The Apple Watch Series 8 family has arrived, and that means all of us Apple Watch owners are getting a fresh new version of Watch OS as long as you have a Watch Series 4 or later.
This new version is called watchOS 9, and it has a bunch of really useful new fitness and exercise features.
One of our favorites isn’t coming out until later this year. In the next update, you will be able to race against previous times, trying to beat your PBs. This is very useful if you tend to run the same trails or, for example, like to regularly participate in park rides around the same trail.
However, today we are more interested in some new features that you may not have tried yet, but which you can use today. Here are our top picks:
1. Turn on the power
watchOS 9 adds a new metric called Operating Power. If you’re dealing with an electric bill at home, you may be familiar with the stats you put in, evaluating your runs in terms of watts.
This is the number one living technical cyclist, whether they ride indoors or outdoors. And the reasons are exactly the same as those that make Power Power so worthwhile (for some of you) on your Apple Watch.
It is an account of the effort you put in. Start running downhill at the same pace and your running strength will increase. Go down a slope and it will go down.
We don’t recommend speeding too much on slopes to keep the power level running. This seems like a short road to injury. But it can be a very useful way to manage your effort level on longer slopes – something that pace alone can’t provide. You can consider it as an alternative to managing running by heart rate. Use which one is better after you have tried them..
Other watches already offer a similar scale. Garmin added it as a “native” feature recently in the Forerunner 255 and 955 watches, but you’ll need either a Garmin HRM-Pro heart rate strap or a Running Dynamic Pod for it to work.
Coros watches and some Polar models offer running power stats without additional hardware, just like Apple does. But it’s unusual to see Apple ahead of Garmin in the fitness classes with watchOS 9.
However, the feature only works when running – even walking/hiking won’t highlight these stats. It’s also not really worthwhile to compare your stats to the stats of a friend who owns a Garmin/Coros setup. You won’t get super-accurate stats with algorithmically generated power readings, which be Possible when using the power meter on the bike. You have to compare it to your own stats, as each brand effectively sets its own baseline.
2. Operating dynamics
There’s more good news for runners with watchOS 9. It offers very advanced running dynamics, stride length logging, vertical oscillation, and ground contact time.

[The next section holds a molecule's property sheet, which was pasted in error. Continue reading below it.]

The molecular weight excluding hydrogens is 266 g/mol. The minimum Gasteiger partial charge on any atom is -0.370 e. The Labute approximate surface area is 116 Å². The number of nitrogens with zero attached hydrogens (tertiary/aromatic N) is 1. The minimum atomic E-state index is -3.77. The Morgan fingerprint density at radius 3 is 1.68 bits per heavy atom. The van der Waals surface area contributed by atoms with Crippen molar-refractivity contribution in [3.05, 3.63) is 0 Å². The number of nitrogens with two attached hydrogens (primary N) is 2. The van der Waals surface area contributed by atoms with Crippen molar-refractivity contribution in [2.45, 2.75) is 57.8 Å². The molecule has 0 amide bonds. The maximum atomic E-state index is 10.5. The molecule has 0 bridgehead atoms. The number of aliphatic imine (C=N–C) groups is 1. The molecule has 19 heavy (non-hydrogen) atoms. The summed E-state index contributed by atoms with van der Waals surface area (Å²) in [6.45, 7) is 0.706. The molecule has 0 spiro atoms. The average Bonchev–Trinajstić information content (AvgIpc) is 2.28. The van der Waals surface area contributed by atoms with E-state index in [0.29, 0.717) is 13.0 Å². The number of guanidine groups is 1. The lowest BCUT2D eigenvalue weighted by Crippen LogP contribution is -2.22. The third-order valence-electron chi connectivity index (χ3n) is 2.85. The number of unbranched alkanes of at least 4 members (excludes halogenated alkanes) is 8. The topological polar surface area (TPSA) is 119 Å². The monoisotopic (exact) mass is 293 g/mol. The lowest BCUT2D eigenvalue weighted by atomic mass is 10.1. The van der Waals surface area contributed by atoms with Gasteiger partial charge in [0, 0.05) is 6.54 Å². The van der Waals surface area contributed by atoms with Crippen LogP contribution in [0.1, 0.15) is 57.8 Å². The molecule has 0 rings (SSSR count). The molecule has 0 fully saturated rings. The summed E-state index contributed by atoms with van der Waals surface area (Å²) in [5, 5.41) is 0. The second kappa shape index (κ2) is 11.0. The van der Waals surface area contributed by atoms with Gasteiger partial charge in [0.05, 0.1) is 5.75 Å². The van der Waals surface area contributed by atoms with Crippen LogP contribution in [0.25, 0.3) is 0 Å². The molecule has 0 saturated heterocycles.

The stride length should be very clear. It’s the distance you travel with each set of steps – the right (or left) leg leaving the ground, hitting the ground again on your next run.
Vertical oscillation is how much you move up and down while running. This is usually recorded from the torso, as it avoids having to deal with the added complexity of arm movement. But Apple, these smart kids, explain it in their calculations.
Ground contact time is the time gap between the first part of your foot that makes contact with the ground, resulting in a complete loss of contact with the ground.
You may want to dig into these stats once you’ve passed goals like running 5km or 10km in X number of minutes, as they are indicators of your running style.
A lower vertical oscillation is generally better, as you spend less energy on movement that doesn’t propel you forward. Improving and reducing ground contact time is largely a case of improving your biomechanics, and how well your legs work.
The general advice is to start adding quick slides to your workouts. But you should also see some improvement in ground contact time due to reduced vertical oscillation.
The stride length will be determined by your height and leg length, but it can be a useful metric to watch as you try to improve your form.
These stats will not be useful to everyone. But it’s a way to get experiential feedback if you’re working with a trainer, or even a set of YouTube videos, to try to run more effectively — changing the way you run, not just the speed or duration.
Customizable Workout Views and Workouts
Perhaps the most useful set of new features in WatchOS 9 is the simplest. The screens you can see during your workout are now more comprehensive.
Why break today’s trend? Let’s use running as an example. In previous versions of watchOS, you had a single page of stats while running. Five stats visible simultaneously. You can customize these stats on your iPhone if you dig a little deeper, but we wonder how many people realized this was possible.
The middle of your workout is an order of magnitude more diverse in WatchOS 9. There are optional displays for your running strength, heart rate zones, and your activity and altitude loops. Apple also offers two customizable exercise screens, similar to the one we’re used to getting.
Unless we’re totally obsessed with running capability, we’ll probably be more interested in these dual adjustable screens than the attractive pre-made extras.
However, this does mark the expansion of mid-workout information for the Apple Watch to become more like a dedicated fitness watch. great things. You can thank the Apple Watch Ultra for this, as it’s aimed at people who would normally consider buying a Garmin, Coros, Polar, or Suunto watch instead.
Apple takes customization even further, letting you also create custom workouts. You’ll be familiar with the style of these if you’ve ever tried the Couch to 5K program. You can set goals, by distance or time, and efforts overlapping with cooldown sections. To create one of these, tap the three-dot icon on the workout selection screen, then create a workout.
#Apple #Watch #fitness #features